Postural orthostatic tachycardia syndrome (POTS) describes a group of symptoms that are commonly seen together. For people with POTS, going from a position of lying on their back (supine position) to sitting up causes an increased heart rate (tachycardia). The person’s blood pressure often does not change, but when it does it can be either lower or higher than normal. POTS may make it difficult for one to do day to day tasks and thus can affect quality of life.
People with POTS have a rapid heart rate when sitting up or standing. Other symptoms may include fainting, migraines, fatigue, and blotchy purplish skin while standing (blood pooling). Anyone can develop POTS, but it is more common in women under 50. Although the symptoms are similar to those of panic and anxiety disorders, POTS is not a mental health condition. Its underlying causes are many, including certain genetic conditions (e.g. Ehlers-Danlos syndrome, mitochondrial disease), diabetes, hepatitis C, pregnancy, multiple sclerosis, vitamin deficiencies, anemia, certain infections (e.g. mononucleosis, Epstein Barr virus, & Lyme disease), autoimmune disorders (e.g. Lupus, Sjorgren’s syndrome, & sarcoidosis) and more.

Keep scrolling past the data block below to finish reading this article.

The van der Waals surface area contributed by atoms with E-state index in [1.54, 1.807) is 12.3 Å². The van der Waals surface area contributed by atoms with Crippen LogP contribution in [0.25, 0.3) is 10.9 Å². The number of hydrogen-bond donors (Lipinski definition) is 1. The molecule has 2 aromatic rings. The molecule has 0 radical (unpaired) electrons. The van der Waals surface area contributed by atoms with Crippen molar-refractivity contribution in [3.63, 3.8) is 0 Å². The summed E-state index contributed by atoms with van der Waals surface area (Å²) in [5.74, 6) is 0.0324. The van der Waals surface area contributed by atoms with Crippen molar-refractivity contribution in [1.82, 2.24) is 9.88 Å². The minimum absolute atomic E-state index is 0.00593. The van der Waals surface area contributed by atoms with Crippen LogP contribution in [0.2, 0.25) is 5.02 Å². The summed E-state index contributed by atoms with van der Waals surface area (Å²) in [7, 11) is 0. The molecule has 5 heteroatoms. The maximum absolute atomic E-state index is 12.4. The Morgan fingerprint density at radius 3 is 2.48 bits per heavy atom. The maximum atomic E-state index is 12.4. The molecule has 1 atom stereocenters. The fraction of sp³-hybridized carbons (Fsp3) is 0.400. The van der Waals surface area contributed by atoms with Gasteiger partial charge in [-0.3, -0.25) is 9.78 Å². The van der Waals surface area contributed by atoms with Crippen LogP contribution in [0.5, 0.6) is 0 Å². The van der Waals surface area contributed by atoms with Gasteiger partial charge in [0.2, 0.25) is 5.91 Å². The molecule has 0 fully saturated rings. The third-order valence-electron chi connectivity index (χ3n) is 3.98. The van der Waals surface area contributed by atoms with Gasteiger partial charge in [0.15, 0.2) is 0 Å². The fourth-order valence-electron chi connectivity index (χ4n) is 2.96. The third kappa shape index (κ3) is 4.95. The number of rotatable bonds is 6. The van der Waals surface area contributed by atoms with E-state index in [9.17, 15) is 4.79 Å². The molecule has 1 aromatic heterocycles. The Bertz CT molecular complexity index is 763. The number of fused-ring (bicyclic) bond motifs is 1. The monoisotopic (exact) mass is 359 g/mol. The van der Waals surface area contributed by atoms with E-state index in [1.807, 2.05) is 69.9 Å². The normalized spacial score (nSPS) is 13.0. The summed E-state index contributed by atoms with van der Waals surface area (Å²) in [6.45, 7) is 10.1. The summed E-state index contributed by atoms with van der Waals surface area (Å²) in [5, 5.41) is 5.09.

A tilt table test, which monitors heart rate as the table goes from a flat to upright position, is used to diagnose POTS. Other tests will be performed to determine the underlying cause. Treatment may include certain dietary changes and medications, but again is dependent on the underlying cause. Long term outlook is also dependent on the underlying cause and the severity of symptoms. Research is ongoing, so talk to your doctor about the most current treatment options. If your diagnosis includes a genetic condition, talk to a genetic counselor to learn more information about genetic testing and the condition. Support groups are also good resources of information and can help connect you with others living with POTS.